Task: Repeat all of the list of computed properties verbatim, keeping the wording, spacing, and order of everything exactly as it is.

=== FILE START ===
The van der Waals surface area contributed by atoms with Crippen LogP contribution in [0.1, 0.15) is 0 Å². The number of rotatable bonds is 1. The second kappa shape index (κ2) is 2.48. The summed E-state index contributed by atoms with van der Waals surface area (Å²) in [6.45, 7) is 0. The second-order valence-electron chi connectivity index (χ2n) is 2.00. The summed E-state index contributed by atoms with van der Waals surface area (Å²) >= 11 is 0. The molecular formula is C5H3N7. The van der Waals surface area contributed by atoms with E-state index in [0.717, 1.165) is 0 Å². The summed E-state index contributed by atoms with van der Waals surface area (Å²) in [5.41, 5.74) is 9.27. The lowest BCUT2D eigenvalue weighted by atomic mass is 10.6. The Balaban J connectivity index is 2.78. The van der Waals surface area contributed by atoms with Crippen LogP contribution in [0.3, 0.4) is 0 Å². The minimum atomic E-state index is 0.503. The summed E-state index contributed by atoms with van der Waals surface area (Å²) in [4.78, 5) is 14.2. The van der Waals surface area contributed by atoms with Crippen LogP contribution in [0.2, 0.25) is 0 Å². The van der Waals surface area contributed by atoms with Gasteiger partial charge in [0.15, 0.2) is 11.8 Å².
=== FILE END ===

The van der Waals surface area contributed by atoms with Crippen LogP contribution in [0.1, 0.15) is 0 Å². The number of rotatable bonds is 1. The second kappa shape index (κ2) is 2.48. The summed E-state index contributed by atoms with van der Waals surface area (Å²) in [6.45, 7) is 0. The second-order valence-electron chi connectivity index (χ2n) is 2.00. The summed E-state index contributed by atoms with van der Waals surface area (Å²) >= 11 is 0. The molecular formula is C5H3N7. The van der Waals surface area contributed by atoms with E-state index in [0.717, 1.165) is 0 Å². The summed E-state index contributed by atoms with van der Waals surface area (Å²) in [5.41, 5.74) is 9.27. The lowest BCUT2D eigenvalue weighted by atomic mass is 10.6. The Balaban J connectivity index is 2.78. The van der Waals surface area contributed by atoms with Crippen LogP contribution in [0.3, 0.4) is 0 Å². The minimum atomic E-state index is 0.503. The summed E-state index contributed by atoms with van der Waals surface area (Å²) in [4.78, 5) is 14.2. The van der Waals surface area contributed by atoms with Crippen LogP contribution in [0.2, 0.25) is 0 Å². The van der Waals surface area contributed by atoms with Gasteiger partial charge in [0.15, 0.2) is 11.8 Å².